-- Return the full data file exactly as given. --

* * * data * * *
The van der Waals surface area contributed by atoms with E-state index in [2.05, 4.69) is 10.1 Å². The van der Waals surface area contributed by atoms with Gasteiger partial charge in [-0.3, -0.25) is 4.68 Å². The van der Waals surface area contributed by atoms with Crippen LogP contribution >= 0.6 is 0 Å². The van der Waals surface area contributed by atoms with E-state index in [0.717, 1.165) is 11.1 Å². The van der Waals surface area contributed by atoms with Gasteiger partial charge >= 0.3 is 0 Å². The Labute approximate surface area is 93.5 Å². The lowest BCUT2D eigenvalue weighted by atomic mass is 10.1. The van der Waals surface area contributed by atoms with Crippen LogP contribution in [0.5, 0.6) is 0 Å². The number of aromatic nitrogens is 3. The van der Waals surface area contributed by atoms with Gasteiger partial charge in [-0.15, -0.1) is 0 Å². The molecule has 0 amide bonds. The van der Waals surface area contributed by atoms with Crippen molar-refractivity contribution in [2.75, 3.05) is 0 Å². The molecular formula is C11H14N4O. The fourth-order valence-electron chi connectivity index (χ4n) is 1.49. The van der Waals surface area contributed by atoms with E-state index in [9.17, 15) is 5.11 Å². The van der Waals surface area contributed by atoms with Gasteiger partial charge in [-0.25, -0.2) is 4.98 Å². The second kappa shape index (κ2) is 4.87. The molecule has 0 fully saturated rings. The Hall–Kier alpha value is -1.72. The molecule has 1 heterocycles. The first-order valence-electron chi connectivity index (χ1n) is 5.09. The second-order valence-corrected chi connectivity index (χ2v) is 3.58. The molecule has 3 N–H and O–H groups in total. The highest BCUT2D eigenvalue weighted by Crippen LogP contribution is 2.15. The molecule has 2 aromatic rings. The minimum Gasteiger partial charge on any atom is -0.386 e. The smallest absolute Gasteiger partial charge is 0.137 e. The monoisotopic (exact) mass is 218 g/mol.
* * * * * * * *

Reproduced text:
The van der Waals surface area contributed by atoms with E-state index in [2.05, 4.69) is 10.1 Å². The van der Waals surface area contributed by atoms with Gasteiger partial charge in [-0.3, -0.25) is 4.68 Å². The van der Waals surface area contributed by atoms with Crippen LogP contribution >= 0.6 is 0 Å². The van der Waals surface area contributed by atoms with E-state index in [0.717, 1.165) is 11.1 Å². The van der Waals surface area contributed by atoms with Gasteiger partial charge >= 0.3 is 0 Å². The Labute approximate surface area is 93.5 Å². The lowest BCUT2D eigenvalue weighted by atomic mass is 10.1. The van der Waals surface area contributed by atoms with Crippen LogP contribution in [0.5, 0.6) is 0 Å². The number of aromatic nitrogens is 3. The van der Waals surface area contributed by atoms with Gasteiger partial charge in [-0.15, -0.1) is 0 Å². The molecule has 0 amide bonds. The van der Waals surface area contributed by atoms with Crippen molar-refractivity contribution in [2.75, 3.05) is 0 Å². The molecular formula is C11H14N4O. The fourth-order valence-electron chi connectivity index (χ4n) is 1.49. The van der Waals surface area contributed by atoms with E-state index in [9.17, 15) is 5.11 Å². The van der Waals surface area contributed by atoms with Gasteiger partial charge in [-0.25, -0.2) is 4.98 Å². The second kappa shape index (κ2) is 4.87. The molecule has 0 fully saturated rings. The Hall–Kier alpha value is -1.72. The molecule has 1 heterocycles. The first-order valence-electron chi connectivity index (χ1n) is 5.09. The second-order valence-corrected chi connectivity index (χ2v) is 3.58. The molecule has 3 N–H and O–H groups in total. The highest BCUT2D eigenvalue weighted by Crippen LogP contribution is 2.15. The molecule has 2 aromatic rings. The minimum Gasteiger partial charge on any atom is -0.386 e. The smallest absolute Gasteiger partial charge is 0.137 e. The monoisotopic (exact) mass is 218 g/mol.